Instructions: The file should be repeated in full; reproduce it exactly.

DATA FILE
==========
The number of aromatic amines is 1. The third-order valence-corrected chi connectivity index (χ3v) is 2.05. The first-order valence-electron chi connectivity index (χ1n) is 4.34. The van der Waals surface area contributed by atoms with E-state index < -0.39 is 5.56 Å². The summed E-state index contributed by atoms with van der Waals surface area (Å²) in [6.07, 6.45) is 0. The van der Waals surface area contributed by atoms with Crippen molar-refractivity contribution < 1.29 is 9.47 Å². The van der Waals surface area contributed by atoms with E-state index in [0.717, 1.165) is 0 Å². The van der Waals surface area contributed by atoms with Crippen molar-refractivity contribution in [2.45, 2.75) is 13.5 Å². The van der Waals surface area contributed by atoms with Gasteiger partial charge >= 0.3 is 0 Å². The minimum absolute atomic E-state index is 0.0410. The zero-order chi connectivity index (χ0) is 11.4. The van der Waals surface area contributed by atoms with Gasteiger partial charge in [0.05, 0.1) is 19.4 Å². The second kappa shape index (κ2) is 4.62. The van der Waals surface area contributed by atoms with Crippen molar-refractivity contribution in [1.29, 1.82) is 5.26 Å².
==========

The number of aromatic amines is 1. The third-order valence-corrected chi connectivity index (χ3v) is 2.05. The first-order valence-electron chi connectivity index (χ1n) is 4.34. The van der Waals surface area contributed by atoms with E-state index < -0.39 is 5.56 Å². The summed E-state index contributed by atoms with van der Waals surface area (Å²) in [6.07, 6.45) is 0. The van der Waals surface area contributed by atoms with Crippen molar-refractivity contribution < 1.29 is 9.47 Å². The van der Waals surface area contributed by atoms with E-state index in [0.717, 1.165) is 0 Å². The van der Waals surface area contributed by atoms with Crippen molar-refractivity contribution in [2.45, 2.75) is 13.5 Å². The van der Waals surface area contributed by atoms with Gasteiger partial charge >= 0.3 is 0 Å². The minimum absolute atomic E-state index is 0.0410. The zero-order chi connectivity index (χ0) is 11.4. The van der Waals surface area contributed by atoms with Gasteiger partial charge in [0.05, 0.1) is 19.4 Å². The second kappa shape index (κ2) is 4.62. The van der Waals surface area contributed by atoms with Crippen molar-refractivity contribution in [1.29, 1.82) is 5.26 Å².